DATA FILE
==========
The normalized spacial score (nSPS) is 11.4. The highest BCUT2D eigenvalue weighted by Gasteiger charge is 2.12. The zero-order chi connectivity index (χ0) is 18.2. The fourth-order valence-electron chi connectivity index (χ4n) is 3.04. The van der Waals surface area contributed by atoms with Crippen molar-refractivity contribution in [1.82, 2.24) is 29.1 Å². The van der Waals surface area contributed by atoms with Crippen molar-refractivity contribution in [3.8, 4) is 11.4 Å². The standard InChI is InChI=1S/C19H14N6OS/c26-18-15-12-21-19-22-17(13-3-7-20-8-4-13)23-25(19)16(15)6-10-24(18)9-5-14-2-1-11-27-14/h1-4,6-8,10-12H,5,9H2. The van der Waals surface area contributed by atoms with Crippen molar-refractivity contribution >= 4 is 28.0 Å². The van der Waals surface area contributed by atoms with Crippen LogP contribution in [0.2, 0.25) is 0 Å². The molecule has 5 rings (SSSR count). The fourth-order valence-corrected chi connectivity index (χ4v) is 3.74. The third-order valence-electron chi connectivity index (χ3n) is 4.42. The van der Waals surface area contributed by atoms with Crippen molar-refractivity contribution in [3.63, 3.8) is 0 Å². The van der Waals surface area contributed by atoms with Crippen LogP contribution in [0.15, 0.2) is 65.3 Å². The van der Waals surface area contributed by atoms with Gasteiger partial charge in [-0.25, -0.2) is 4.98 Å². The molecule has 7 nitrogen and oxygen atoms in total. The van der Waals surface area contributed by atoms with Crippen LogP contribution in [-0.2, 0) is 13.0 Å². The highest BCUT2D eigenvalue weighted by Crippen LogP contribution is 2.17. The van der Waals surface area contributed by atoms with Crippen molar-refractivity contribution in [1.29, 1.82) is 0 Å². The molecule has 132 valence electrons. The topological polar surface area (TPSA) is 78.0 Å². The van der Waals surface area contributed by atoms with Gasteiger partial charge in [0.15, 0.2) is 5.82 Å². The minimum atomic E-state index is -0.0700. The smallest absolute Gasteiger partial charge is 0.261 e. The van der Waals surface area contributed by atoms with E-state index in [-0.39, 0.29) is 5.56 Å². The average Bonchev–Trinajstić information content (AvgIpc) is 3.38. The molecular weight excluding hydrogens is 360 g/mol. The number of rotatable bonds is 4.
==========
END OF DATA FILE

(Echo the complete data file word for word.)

The normalized spacial score (nSPS) is 11.4. The highest BCUT2D eigenvalue weighted by Gasteiger charge is 2.12. The zero-order chi connectivity index (χ0) is 18.2. The fourth-order valence-electron chi connectivity index (χ4n) is 3.04. The van der Waals surface area contributed by atoms with Crippen molar-refractivity contribution in [1.82, 2.24) is 29.1 Å². The van der Waals surface area contributed by atoms with Crippen molar-refractivity contribution in [3.8, 4) is 11.4 Å². The standard InChI is InChI=1S/C19H14N6OS/c26-18-15-12-21-19-22-17(13-3-7-20-8-4-13)23-25(19)16(15)6-10-24(18)9-5-14-2-1-11-27-14/h1-4,6-8,10-12H,5,9H2. The van der Waals surface area contributed by atoms with Crippen molar-refractivity contribution >= 4 is 28.0 Å². The van der Waals surface area contributed by atoms with Crippen LogP contribution in [0.2, 0.25) is 0 Å². The molecule has 5 rings (SSSR count). The fourth-order valence-corrected chi connectivity index (χ4v) is 3.74. The third-order valence-electron chi connectivity index (χ3n) is 4.42. The van der Waals surface area contributed by atoms with Crippen molar-refractivity contribution in [3.63, 3.8) is 0 Å². The van der Waals surface area contributed by atoms with Crippen LogP contribution in [0.15, 0.2) is 65.3 Å². The van der Waals surface area contributed by atoms with Gasteiger partial charge in [-0.25, -0.2) is 4.98 Å². The molecule has 7 nitrogen and oxygen atoms in total. The van der Waals surface area contributed by atoms with Crippen LogP contribution in [-0.2, 0) is 13.0 Å². The highest BCUT2D eigenvalue weighted by Crippen LogP contribution is 2.17. The van der Waals surface area contributed by atoms with Crippen molar-refractivity contribution in [1.29, 1.82) is 0 Å². The molecule has 132 valence electrons. The topological polar surface area (TPSA) is 78.0 Å². The van der Waals surface area contributed by atoms with Gasteiger partial charge in [0.15, 0.2) is 5.82 Å². The minimum atomic E-state index is -0.0700. The smallest absolute Gasteiger partial charge is 0.261 e. The van der Waals surface area contributed by atoms with E-state index in [-0.39, 0.29) is 5.56 Å². The average Bonchev–Trinajstić information content (AvgIpc) is 3.38. The molecular weight excluding hydrogens is 360 g/mol. The number of rotatable bonds is 4.